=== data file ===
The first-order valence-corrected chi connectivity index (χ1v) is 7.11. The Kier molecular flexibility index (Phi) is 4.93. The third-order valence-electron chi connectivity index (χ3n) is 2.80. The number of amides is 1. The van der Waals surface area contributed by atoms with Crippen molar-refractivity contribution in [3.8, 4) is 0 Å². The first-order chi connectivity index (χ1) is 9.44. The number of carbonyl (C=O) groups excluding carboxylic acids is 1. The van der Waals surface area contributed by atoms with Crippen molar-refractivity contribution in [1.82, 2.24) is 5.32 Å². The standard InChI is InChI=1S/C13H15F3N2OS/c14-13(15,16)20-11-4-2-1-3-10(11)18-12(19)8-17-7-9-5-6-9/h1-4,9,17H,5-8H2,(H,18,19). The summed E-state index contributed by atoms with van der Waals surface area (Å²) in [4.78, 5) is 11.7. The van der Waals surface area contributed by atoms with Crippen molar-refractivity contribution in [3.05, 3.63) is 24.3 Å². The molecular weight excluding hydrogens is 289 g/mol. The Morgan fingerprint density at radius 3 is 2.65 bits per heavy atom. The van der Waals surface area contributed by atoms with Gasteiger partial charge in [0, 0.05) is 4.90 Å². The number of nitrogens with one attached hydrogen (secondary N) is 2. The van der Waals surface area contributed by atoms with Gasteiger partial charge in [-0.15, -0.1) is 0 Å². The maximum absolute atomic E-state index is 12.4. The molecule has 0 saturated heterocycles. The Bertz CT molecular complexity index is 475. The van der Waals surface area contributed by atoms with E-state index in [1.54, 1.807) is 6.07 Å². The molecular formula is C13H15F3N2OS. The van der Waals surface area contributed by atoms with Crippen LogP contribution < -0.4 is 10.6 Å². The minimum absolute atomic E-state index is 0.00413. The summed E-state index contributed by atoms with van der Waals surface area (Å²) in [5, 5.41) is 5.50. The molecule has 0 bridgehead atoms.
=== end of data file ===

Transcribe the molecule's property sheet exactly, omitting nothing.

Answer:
The first-order valence-corrected chi connectivity index (χ1v) is 7.11. The Kier molecular flexibility index (Phi) is 4.93. The third-order valence-electron chi connectivity index (χ3n) is 2.80. The number of amides is 1. The van der Waals surface area contributed by atoms with Crippen molar-refractivity contribution in [3.8, 4) is 0 Å². The first-order chi connectivity index (χ1) is 9.44. The number of carbonyl (C=O) groups excluding carboxylic acids is 1. The van der Waals surface area contributed by atoms with Crippen molar-refractivity contribution in [1.82, 2.24) is 5.32 Å². The standard InChI is InChI=1S/C13H15F3N2OS/c14-13(15,16)20-11-4-2-1-3-10(11)18-12(19)8-17-7-9-5-6-9/h1-4,9,17H,5-8H2,(H,18,19). The summed E-state index contributed by atoms with van der Waals surface area (Å²) in [4.78, 5) is 11.7. The van der Waals surface area contributed by atoms with Crippen molar-refractivity contribution in [3.05, 3.63) is 24.3 Å². The molecular weight excluding hydrogens is 289 g/mol. The Morgan fingerprint density at radius 3 is 2.65 bits per heavy atom. The van der Waals surface area contributed by atoms with Gasteiger partial charge in [0, 0.05) is 4.90 Å². The number of nitrogens with one attached hydrogen (secondary N) is 2. The van der Waals surface area contributed by atoms with Gasteiger partial charge in [-0.15, -0.1) is 0 Å². The maximum absolute atomic E-state index is 12.4. The molecule has 0 saturated heterocycles. The Bertz CT molecular complexity index is 475. The van der Waals surface area contributed by atoms with E-state index in [1.54, 1.807) is 6.07 Å². The molecular formula is C13H15F3N2OS. The van der Waals surface area contributed by atoms with Crippen LogP contribution < -0.4 is 10.6 Å². The minimum absolute atomic E-state index is 0.00413. The summed E-state index contributed by atoms with van der Waals surface area (Å²) in [5, 5.41) is 5.50. The molecule has 0 bridgehead atoms.